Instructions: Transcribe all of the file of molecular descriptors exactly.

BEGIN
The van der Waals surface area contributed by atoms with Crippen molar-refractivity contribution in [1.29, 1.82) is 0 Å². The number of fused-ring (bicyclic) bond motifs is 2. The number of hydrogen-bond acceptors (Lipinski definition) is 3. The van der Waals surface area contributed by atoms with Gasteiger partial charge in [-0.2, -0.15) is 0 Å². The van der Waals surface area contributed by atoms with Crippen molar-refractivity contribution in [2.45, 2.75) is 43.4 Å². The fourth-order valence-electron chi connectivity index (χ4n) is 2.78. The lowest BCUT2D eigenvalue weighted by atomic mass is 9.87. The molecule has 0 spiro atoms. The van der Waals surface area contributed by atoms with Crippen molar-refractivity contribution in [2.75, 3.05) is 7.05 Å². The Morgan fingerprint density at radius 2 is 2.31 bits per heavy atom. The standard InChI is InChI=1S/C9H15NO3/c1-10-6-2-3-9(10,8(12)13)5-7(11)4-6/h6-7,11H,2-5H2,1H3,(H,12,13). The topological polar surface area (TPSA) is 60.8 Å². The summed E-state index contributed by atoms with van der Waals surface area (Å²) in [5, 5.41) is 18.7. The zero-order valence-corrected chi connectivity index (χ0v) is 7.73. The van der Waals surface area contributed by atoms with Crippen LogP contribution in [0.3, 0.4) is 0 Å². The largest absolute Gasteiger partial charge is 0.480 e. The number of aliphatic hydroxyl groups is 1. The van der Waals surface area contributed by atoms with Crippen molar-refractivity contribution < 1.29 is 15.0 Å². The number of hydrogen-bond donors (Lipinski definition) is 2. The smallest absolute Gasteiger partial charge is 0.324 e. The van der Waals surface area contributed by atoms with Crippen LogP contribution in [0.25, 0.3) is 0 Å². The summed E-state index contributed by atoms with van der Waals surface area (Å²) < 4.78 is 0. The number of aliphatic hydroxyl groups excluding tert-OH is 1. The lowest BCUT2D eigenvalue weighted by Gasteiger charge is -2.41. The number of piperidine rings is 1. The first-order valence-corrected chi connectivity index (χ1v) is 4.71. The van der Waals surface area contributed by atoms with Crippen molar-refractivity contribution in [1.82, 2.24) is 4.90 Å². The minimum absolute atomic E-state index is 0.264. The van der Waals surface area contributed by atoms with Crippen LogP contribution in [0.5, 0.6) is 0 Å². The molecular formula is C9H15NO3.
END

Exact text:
The van der Waals surface area contributed by atoms with Crippen molar-refractivity contribution in [1.29, 1.82) is 0 Å². The number of fused-ring (bicyclic) bond motifs is 2. The number of hydrogen-bond acceptors (Lipinski definition) is 3. The van der Waals surface area contributed by atoms with Gasteiger partial charge in [-0.2, -0.15) is 0 Å². The van der Waals surface area contributed by atoms with Crippen molar-refractivity contribution in [2.45, 2.75) is 43.4 Å². The fourth-order valence-electron chi connectivity index (χ4n) is 2.78. The lowest BCUT2D eigenvalue weighted by atomic mass is 9.87. The molecule has 0 spiro atoms. The van der Waals surface area contributed by atoms with Crippen molar-refractivity contribution in [2.75, 3.05) is 7.05 Å². The Morgan fingerprint density at radius 2 is 2.31 bits per heavy atom. The standard InChI is InChI=1S/C9H15NO3/c1-10-6-2-3-9(10,8(12)13)5-7(11)4-6/h6-7,11H,2-5H2,1H3,(H,12,13). The topological polar surface area (TPSA) is 60.8 Å². The summed E-state index contributed by atoms with van der Waals surface area (Å²) in [5, 5.41) is 18.7. The zero-order valence-corrected chi connectivity index (χ0v) is 7.73. The van der Waals surface area contributed by atoms with Crippen LogP contribution in [0.3, 0.4) is 0 Å². The largest absolute Gasteiger partial charge is 0.480 e. The number of aliphatic hydroxyl groups is 1. The van der Waals surface area contributed by atoms with Crippen molar-refractivity contribution < 1.29 is 15.0 Å². The number of hydrogen-bond donors (Lipinski definition) is 2. The smallest absolute Gasteiger partial charge is 0.324 e. The van der Waals surface area contributed by atoms with Crippen LogP contribution in [0.25, 0.3) is 0 Å². The summed E-state index contributed by atoms with van der Waals surface area (Å²) < 4.78 is 0. The number of aliphatic hydroxyl groups excluding tert-OH is 1. The lowest BCUT2D eigenvalue weighted by Gasteiger charge is -2.41. The number of piperidine rings is 1. The first-order valence-corrected chi connectivity index (χ1v) is 4.71. The van der Waals surface area contributed by atoms with Crippen molar-refractivity contribution in [1.82, 2.24) is 4.90 Å². The minimum absolute atomic E-state index is 0.264. The van der Waals surface area contributed by atoms with Crippen LogP contribution in [0.5, 0.6) is 0 Å². The molecular formula is C9H15NO3.